The whole person impairment rating (WPI) refers to the system for calculating the extent of serious, catastrophic injuries. It’s a complex system that some believe does not always represent the degree of a victim’s injury accurately. Many people feel the WPI rating system is in need of revising, but it is still currently used in Ontario and many other parts of Canada. Below is a brief explanation of the system to keep in mind as you are applying for benefits based on catastrophic injury.
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Defining Catastrophic Impairment
The term “catastrophic injury” refers to injuries that are substantial, serious and permanent, as defined in Ontario Statutory Accident Benefit Schedule (SABS). Victims whose injures are catastrophic will have access to enhanced benefits, far above that of minor or non-minor injury victims. This is because those with catastrophic injuries require extra care over an extended period of time.
For instance, accident victims with paraplegia or those who have suffered blindness or sustained an amputation can qualify as catastrophically injured. Other injuries are more difficult to ascertain, particularly with psycho-emotional impairments.
Calculating Whole Person Impairment
SABS incorporated the American Medical Association Guides to the Evaluation of Permanent Impairment into legislation to help healthcare professionals assess and analyze victims’ functional impairments. SABS accounts for the fact that having more than one impairment affects the amount of care a victim needs.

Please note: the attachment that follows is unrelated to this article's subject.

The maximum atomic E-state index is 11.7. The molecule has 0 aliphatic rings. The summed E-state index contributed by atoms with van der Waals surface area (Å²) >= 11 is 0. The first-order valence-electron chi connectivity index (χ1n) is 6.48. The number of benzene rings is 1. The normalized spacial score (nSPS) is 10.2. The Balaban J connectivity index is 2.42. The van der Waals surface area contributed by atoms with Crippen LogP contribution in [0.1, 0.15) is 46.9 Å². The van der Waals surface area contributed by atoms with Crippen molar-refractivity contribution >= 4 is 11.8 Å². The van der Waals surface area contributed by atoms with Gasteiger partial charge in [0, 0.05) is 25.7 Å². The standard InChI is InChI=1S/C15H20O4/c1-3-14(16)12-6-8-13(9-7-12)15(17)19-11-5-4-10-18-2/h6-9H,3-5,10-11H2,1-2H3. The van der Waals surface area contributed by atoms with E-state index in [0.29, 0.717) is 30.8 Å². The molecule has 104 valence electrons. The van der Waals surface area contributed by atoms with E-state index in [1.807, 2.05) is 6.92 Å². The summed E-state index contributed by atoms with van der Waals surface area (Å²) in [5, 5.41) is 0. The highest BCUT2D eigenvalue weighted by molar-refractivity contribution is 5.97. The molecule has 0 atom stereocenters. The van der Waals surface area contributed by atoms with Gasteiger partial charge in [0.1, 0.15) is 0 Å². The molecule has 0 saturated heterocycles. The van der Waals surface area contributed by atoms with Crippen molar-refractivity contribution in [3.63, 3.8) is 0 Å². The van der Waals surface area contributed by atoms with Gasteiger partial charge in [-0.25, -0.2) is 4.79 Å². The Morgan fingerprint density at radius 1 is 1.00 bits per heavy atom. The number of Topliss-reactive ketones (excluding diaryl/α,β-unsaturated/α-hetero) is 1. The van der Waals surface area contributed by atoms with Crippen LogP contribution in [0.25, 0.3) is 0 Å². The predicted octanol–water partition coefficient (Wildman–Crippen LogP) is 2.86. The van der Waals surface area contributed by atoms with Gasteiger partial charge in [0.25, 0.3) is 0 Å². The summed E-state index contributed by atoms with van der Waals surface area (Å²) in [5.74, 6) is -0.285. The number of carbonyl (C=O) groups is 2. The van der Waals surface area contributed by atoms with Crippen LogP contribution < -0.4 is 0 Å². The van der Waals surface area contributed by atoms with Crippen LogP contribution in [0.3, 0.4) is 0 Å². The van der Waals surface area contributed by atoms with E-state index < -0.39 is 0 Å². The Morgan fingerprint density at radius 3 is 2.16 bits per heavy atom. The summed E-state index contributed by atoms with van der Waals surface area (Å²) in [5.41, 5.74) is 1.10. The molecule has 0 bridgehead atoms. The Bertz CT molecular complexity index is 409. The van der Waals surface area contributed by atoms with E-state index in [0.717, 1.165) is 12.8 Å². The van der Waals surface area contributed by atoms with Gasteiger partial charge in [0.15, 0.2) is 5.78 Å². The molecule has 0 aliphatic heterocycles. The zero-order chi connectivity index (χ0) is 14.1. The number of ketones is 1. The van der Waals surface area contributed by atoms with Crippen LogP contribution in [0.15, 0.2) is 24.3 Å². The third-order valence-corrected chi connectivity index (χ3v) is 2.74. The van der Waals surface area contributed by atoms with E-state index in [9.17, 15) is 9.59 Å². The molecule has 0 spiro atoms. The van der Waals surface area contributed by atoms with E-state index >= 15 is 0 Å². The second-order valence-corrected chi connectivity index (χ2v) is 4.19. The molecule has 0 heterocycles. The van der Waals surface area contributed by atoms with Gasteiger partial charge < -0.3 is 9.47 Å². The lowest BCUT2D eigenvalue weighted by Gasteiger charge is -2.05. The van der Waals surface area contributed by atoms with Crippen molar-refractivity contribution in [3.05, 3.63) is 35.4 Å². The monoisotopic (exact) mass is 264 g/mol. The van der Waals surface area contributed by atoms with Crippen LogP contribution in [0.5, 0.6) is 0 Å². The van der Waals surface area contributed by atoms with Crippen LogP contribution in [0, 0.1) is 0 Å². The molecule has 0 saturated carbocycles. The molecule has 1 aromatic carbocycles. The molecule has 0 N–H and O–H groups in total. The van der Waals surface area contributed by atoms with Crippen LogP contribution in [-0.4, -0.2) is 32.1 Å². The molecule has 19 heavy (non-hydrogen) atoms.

The WPI rating system assesses cumulative effect of having multiple impairments. It’s essentially a guideline for the determining the degree of a patient’s permanent impairments resulting from an injury. It accounts for the effects of injuries on the person as a whole.
When determining whether or not a person is catastrophically injured, a health care professional will assign:
- a value to each impairment the victim has;
- use the WPI formula provided by SABS; and
- calculate the final whole person impairment rating.
According to SABS guidelines, a person must be assigned at least a 55 percent WPI in order to be labeled as catastrophically injured.
Accounting for Psychological Injuries
Whether or not physical and psychological impairments can be combined to arrive at a higher WPI rating has been a contentious issue in courts.
Some believe that physical and psychological impairments should be combined when calculating WPI in catastrophic injury cases, while others believe that doing so would be unfair to those who had exclusive physical or psychological injuries.
At this time, the Courts have clarified this issue and have determined that a combination of both is a valid and acceptable practice.
As it currently stands, “Mental or behavioural disorders have a separate classification in the AMA Guides. The current definition in the SABS parallels this by separating out mental and behavioural disorders as qualifying on their own for the catastrophic impairment designation,” explains the Financial Services Commission of Ontario.
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Unfairly rated? Contact a Lawyer in Ontario
WPI ratings are not a perfect system. If you feel as if you or a loved one has received an unfair rating, our lawyers at the Preszler Law Firm can assist you. Contact us for a free consultation and let us determine how we may be of assistance to you and help you obtain the benefits that you deserve: 1-800-JUSTICE®.